Controversial businessman Peter Casey has denied his apparent vote surge in the presidential election was prompted by his criticism of Travellers.
Mr Casey, a former star of Ireland’s version of Dragons’ Den, is on course to come second in the poll with around 20% of the vote.
This would represent a remarkable result for the Londonderry millionaire, whose support base hovered around 1% in opinion polls prior to his critical remarks about Travellers and welfare recipients.
Speaking at Dublin Castle, Mr Casey again refuted allegations he had used the race card to gain votes, and insisted his controversial comments were not the reason for the dramatic increase in his support.
“It’s so untrue,” he said.
“You can’t be a racist if you don’t regard the people you are talking to as a different race. They’re not. They’re Irish and they’re proud Irish people, so that’s not possible really.”
The 61-year old said he needs to talk to his wife before making any decision about running for another elected office.
He had hinted he might turn his focus to running for the Dail.
“I think we need to sit down, take stock and make a decision very shortly,” he said.
Mr Casey added that he thought he would win the poll. “Is it definite that I’ve lost?,” he asked.
He also said he is “still waiting on the Taoiseach to apologise” for asking people not to vote for him in the election.
Leo Varadkar called on the public not to vote for Mr Casey following his controversial comments, in which the businessman said Travellers were simply people camping on someone else’s land, and that Ireland’s recognition of the community as members of an ethnic minority is “a load of nonsense”.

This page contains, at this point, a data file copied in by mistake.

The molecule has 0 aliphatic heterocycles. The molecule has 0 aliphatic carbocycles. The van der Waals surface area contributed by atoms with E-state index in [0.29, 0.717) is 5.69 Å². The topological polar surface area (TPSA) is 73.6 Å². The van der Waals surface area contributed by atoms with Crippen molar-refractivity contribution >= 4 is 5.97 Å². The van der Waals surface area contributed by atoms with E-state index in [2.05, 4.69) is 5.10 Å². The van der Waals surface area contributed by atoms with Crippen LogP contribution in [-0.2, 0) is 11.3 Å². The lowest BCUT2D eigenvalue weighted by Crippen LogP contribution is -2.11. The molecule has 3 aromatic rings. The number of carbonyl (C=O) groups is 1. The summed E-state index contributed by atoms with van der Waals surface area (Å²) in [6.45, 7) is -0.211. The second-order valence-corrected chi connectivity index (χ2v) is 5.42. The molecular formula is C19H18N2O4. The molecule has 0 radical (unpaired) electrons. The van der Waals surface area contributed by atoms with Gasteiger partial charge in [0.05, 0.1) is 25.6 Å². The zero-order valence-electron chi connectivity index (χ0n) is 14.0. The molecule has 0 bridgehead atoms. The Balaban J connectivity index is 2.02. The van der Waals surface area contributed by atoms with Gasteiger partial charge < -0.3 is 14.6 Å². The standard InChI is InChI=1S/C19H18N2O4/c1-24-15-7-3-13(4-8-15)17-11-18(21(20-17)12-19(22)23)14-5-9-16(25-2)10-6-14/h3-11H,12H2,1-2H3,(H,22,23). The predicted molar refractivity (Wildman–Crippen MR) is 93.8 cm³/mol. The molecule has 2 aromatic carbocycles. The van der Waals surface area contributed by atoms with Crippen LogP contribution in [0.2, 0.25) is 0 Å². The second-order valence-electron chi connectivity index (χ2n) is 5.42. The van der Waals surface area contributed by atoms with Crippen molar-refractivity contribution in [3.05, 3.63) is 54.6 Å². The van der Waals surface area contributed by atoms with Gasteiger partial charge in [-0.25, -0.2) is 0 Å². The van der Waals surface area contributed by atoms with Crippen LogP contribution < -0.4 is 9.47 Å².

Mr Casey said it was “disgraceful” of Mr Varadkar to have intervened.
Rivals have accused the Derry man of engaging in “populism”, with some comparing his campaign to Donald Trump’s bid for the White House.
As votes were being counted in Dublin’s Convention Centre on Saturday morning, Mr Casey said his advocacy for “middle Ireland” – people who are struggling to pay bills and get on the housing ladder – was the reason his campaign resonated with the voters.
“The real reason I got a bump in the polls is because I spoke out and said middle Ireland, they are the people who are hurting, they are the people who got nothing out of the last Budget, and they are the ones who are paying all the bills,” he said.
— Niall Carson (@niallcarsonpa) October 27, 2018
He said that if he had won the election, he would have advocated moving members of the Travelling community into Dublin’s vast Phoenix Park.
Mr Casey said: “I was going to suggest we invite all the Travelling community to move into Phoenix Park for a five-year period – unfortunately I am not in that position and I would encourage Michael D (Higgins) to do that and insist that schools are put in there for a five-year period so they can get education.
“Education, education, education.”